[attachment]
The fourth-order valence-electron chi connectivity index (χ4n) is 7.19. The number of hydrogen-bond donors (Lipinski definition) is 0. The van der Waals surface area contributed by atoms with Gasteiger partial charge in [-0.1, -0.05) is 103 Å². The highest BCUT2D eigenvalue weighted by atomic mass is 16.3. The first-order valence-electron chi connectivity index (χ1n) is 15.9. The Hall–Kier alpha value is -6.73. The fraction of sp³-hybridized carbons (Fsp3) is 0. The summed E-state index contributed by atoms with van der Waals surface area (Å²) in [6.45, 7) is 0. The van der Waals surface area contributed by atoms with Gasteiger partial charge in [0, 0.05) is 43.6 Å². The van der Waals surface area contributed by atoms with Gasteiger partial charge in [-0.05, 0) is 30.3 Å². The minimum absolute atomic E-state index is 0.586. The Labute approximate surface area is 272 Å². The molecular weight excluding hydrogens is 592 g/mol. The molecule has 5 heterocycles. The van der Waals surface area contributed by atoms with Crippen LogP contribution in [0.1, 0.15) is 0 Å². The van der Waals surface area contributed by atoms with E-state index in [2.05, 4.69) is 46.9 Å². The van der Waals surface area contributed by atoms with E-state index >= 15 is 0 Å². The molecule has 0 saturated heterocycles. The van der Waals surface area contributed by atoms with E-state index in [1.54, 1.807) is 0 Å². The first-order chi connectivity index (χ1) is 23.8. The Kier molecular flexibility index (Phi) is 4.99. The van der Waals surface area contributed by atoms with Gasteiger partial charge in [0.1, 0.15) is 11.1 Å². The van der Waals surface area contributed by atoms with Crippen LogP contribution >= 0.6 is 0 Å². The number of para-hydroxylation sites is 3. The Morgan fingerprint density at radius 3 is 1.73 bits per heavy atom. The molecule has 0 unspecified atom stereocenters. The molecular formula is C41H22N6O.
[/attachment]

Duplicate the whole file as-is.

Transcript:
The fourth-order valence-electron chi connectivity index (χ4n) is 7.19. The number of hydrogen-bond donors (Lipinski definition) is 0. The van der Waals surface area contributed by atoms with Gasteiger partial charge in [-0.1, -0.05) is 103 Å². The highest BCUT2D eigenvalue weighted by atomic mass is 16.3. The first-order valence-electron chi connectivity index (χ1n) is 15.9. The Hall–Kier alpha value is -6.73. The fraction of sp³-hybridized carbons (Fsp3) is 0. The summed E-state index contributed by atoms with van der Waals surface area (Å²) in [6.45, 7) is 0. The van der Waals surface area contributed by atoms with Gasteiger partial charge in [0, 0.05) is 43.6 Å². The van der Waals surface area contributed by atoms with Gasteiger partial charge in [-0.05, 0) is 30.3 Å². The minimum absolute atomic E-state index is 0.586. The Labute approximate surface area is 272 Å². The molecular weight excluding hydrogens is 592 g/mol. The molecule has 5 heterocycles. The van der Waals surface area contributed by atoms with Crippen LogP contribution in [0.1, 0.15) is 0 Å². The van der Waals surface area contributed by atoms with E-state index in [2.05, 4.69) is 46.9 Å². The van der Waals surface area contributed by atoms with E-state index >= 15 is 0 Å². The molecule has 0 saturated heterocycles. The van der Waals surface area contributed by atoms with E-state index in [1.54, 1.807) is 0 Å². The first-order chi connectivity index (χ1) is 23.8. The Kier molecular flexibility index (Phi) is 4.99. The van der Waals surface area contributed by atoms with Gasteiger partial charge in [0.1, 0.15) is 11.1 Å². The van der Waals surface area contributed by atoms with Crippen LogP contribution >= 0.6 is 0 Å². The number of para-hydroxylation sites is 3. The Morgan fingerprint density at radius 3 is 1.73 bits per heavy atom. The molecule has 0 unspecified atom stereocenters. The molecular formula is C41H22N6O.